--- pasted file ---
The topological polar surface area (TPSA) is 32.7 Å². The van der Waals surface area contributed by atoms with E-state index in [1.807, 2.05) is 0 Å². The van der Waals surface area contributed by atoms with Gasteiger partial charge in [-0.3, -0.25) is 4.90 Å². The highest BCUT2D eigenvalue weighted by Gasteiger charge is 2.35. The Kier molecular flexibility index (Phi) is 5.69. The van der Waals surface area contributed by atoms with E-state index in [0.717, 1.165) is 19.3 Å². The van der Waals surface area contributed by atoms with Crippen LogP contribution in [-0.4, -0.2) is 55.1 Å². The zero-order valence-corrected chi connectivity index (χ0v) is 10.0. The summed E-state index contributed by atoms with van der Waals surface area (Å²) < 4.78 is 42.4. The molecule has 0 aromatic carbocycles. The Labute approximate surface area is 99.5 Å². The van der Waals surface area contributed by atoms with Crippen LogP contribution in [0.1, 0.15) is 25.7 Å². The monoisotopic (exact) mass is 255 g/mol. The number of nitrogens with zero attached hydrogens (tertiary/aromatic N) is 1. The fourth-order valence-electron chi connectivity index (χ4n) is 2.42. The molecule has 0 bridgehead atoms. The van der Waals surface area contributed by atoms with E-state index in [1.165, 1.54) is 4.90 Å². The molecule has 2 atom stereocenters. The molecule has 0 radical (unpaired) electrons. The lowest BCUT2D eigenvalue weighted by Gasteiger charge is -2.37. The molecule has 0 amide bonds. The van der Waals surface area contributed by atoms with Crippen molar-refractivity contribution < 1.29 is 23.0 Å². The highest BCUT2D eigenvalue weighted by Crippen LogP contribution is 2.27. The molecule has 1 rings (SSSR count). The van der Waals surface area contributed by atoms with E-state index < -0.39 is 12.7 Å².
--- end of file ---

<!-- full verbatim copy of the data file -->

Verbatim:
The topological polar surface area (TPSA) is 32.7 Å². The van der Waals surface area contributed by atoms with E-state index in [1.807, 2.05) is 0 Å². The van der Waals surface area contributed by atoms with Gasteiger partial charge in [-0.3, -0.25) is 4.90 Å². The highest BCUT2D eigenvalue weighted by Gasteiger charge is 2.35. The Kier molecular flexibility index (Phi) is 5.69. The van der Waals surface area contributed by atoms with E-state index in [0.717, 1.165) is 19.3 Å². The van der Waals surface area contributed by atoms with Crippen LogP contribution in [-0.4, -0.2) is 55.1 Å². The zero-order valence-corrected chi connectivity index (χ0v) is 10.0. The summed E-state index contributed by atoms with van der Waals surface area (Å²) < 4.78 is 42.4. The molecule has 0 aromatic carbocycles. The Labute approximate surface area is 99.5 Å². The van der Waals surface area contributed by atoms with Crippen LogP contribution in [0.1, 0.15) is 25.7 Å². The monoisotopic (exact) mass is 255 g/mol. The number of nitrogens with zero attached hydrogens (tertiary/aromatic N) is 1. The fourth-order valence-electron chi connectivity index (χ4n) is 2.42. The molecule has 0 bridgehead atoms. The van der Waals surface area contributed by atoms with E-state index in [1.165, 1.54) is 4.90 Å². The molecule has 2 atom stereocenters. The molecule has 0 radical (unpaired) electrons. The lowest BCUT2D eigenvalue weighted by Gasteiger charge is -2.37. The molecule has 0 amide bonds. The van der Waals surface area contributed by atoms with Crippen molar-refractivity contribution < 1.29 is 23.0 Å². The highest BCUT2D eigenvalue weighted by Crippen LogP contribution is 2.27. The molecule has 1 rings (SSSR count). The van der Waals surface area contributed by atoms with E-state index < -0.39 is 12.7 Å².